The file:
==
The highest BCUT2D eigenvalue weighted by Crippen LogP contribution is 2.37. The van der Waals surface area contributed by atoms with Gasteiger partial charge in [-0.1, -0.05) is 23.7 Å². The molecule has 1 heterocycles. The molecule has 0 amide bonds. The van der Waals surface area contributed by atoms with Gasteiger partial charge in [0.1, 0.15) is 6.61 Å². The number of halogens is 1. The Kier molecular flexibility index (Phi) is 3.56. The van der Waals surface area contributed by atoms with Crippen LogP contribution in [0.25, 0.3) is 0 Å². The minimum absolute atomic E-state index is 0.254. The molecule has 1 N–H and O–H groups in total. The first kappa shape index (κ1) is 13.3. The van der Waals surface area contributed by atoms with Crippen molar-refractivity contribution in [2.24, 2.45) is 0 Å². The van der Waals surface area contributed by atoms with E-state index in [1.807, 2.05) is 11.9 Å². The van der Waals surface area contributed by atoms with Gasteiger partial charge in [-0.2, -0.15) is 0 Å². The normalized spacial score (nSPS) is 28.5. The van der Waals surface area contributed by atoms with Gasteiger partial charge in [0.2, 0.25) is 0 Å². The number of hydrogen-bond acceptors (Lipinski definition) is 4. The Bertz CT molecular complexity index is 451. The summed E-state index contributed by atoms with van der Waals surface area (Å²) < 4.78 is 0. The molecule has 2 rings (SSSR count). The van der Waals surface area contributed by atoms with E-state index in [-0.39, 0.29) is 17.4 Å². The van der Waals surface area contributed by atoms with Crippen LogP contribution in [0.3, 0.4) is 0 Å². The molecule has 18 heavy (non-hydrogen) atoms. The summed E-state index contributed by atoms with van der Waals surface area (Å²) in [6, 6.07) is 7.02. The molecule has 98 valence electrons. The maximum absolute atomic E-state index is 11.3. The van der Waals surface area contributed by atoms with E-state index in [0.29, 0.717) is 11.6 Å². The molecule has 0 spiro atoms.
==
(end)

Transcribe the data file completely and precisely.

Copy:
The highest BCUT2D eigenvalue weighted by Crippen LogP contribution is 2.37. The van der Waals surface area contributed by atoms with Gasteiger partial charge in [-0.1, -0.05) is 23.7 Å². The molecule has 1 heterocycles. The molecule has 0 amide bonds. The van der Waals surface area contributed by atoms with Gasteiger partial charge in [0.1, 0.15) is 6.61 Å². The number of halogens is 1. The Kier molecular flexibility index (Phi) is 3.56. The van der Waals surface area contributed by atoms with Crippen LogP contribution in [0.25, 0.3) is 0 Å². The minimum absolute atomic E-state index is 0.254. The molecule has 1 N–H and O–H groups in total. The first kappa shape index (κ1) is 13.3. The van der Waals surface area contributed by atoms with Crippen molar-refractivity contribution in [2.24, 2.45) is 0 Å². The van der Waals surface area contributed by atoms with E-state index in [1.807, 2.05) is 11.9 Å². The van der Waals surface area contributed by atoms with Gasteiger partial charge in [-0.2, -0.15) is 0 Å². The normalized spacial score (nSPS) is 28.5. The van der Waals surface area contributed by atoms with Gasteiger partial charge in [0.2, 0.25) is 0 Å². The number of hydrogen-bond acceptors (Lipinski definition) is 4. The Bertz CT molecular complexity index is 451. The summed E-state index contributed by atoms with van der Waals surface area (Å²) < 4.78 is 0. The molecule has 2 rings (SSSR count). The van der Waals surface area contributed by atoms with E-state index in [-0.39, 0.29) is 17.4 Å². The van der Waals surface area contributed by atoms with Crippen LogP contribution in [0.3, 0.4) is 0 Å². The molecule has 18 heavy (non-hydrogen) atoms. The summed E-state index contributed by atoms with van der Waals surface area (Å²) in [6, 6.07) is 7.02. The molecule has 98 valence electrons. The maximum absolute atomic E-state index is 11.3. The van der Waals surface area contributed by atoms with E-state index in [0.29, 0.717) is 11.6 Å². The molecule has 0 spiro atoms.